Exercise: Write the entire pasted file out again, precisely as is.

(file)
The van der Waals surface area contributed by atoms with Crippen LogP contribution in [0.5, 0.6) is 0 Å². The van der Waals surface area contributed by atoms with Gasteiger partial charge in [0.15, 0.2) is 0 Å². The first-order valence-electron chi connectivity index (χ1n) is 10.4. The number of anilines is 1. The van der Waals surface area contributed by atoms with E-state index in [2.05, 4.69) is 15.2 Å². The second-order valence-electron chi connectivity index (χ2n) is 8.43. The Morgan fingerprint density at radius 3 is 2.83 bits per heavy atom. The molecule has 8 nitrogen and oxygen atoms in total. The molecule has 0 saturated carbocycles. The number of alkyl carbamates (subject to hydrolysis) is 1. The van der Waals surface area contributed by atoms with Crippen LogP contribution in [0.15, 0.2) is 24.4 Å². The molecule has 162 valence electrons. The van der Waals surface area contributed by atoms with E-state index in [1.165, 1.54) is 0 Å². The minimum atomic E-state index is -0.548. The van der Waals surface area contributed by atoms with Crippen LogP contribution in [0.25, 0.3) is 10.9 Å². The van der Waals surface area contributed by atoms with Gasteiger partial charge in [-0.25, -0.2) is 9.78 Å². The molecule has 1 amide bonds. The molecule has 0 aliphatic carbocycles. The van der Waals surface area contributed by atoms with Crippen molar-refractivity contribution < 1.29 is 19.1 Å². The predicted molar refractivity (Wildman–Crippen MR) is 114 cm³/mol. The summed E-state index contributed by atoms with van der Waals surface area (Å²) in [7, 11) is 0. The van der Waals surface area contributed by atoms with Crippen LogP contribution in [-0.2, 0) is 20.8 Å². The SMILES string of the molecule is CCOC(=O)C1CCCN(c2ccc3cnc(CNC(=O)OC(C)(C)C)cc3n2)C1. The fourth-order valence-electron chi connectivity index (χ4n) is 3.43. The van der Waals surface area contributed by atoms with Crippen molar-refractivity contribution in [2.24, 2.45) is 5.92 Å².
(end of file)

The van der Waals surface area contributed by atoms with Crippen LogP contribution in [0.5, 0.6) is 0 Å². The van der Waals surface area contributed by atoms with Gasteiger partial charge in [0.15, 0.2) is 0 Å². The first-order valence-electron chi connectivity index (χ1n) is 10.4. The number of anilines is 1. The van der Waals surface area contributed by atoms with E-state index in [2.05, 4.69) is 15.2 Å². The second-order valence-electron chi connectivity index (χ2n) is 8.43. The Morgan fingerprint density at radius 3 is 2.83 bits per heavy atom. The molecule has 8 nitrogen and oxygen atoms in total. The molecule has 0 saturated carbocycles. The number of alkyl carbamates (subject to hydrolysis) is 1. The van der Waals surface area contributed by atoms with Crippen LogP contribution in [0.15, 0.2) is 24.4 Å². The molecule has 162 valence electrons. The van der Waals surface area contributed by atoms with E-state index in [1.165, 1.54) is 0 Å². The minimum atomic E-state index is -0.548. The van der Waals surface area contributed by atoms with Crippen LogP contribution in [0.25, 0.3) is 10.9 Å². The van der Waals surface area contributed by atoms with Gasteiger partial charge in [-0.25, -0.2) is 9.78 Å². The molecule has 1 amide bonds. The molecule has 0 aliphatic carbocycles. The van der Waals surface area contributed by atoms with Crippen molar-refractivity contribution < 1.29 is 19.1 Å². The predicted molar refractivity (Wildman–Crippen MR) is 114 cm³/mol. The summed E-state index contributed by atoms with van der Waals surface area (Å²) in [7, 11) is 0. The van der Waals surface area contributed by atoms with Crippen LogP contribution in [-0.2, 0) is 20.8 Å². The SMILES string of the molecule is CCOC(=O)C1CCCN(c2ccc3cnc(CNC(=O)OC(C)(C)C)cc3n2)C1. The fourth-order valence-electron chi connectivity index (χ4n) is 3.43. The van der Waals surface area contributed by atoms with Crippen molar-refractivity contribution in [2.24, 2.45) is 5.92 Å².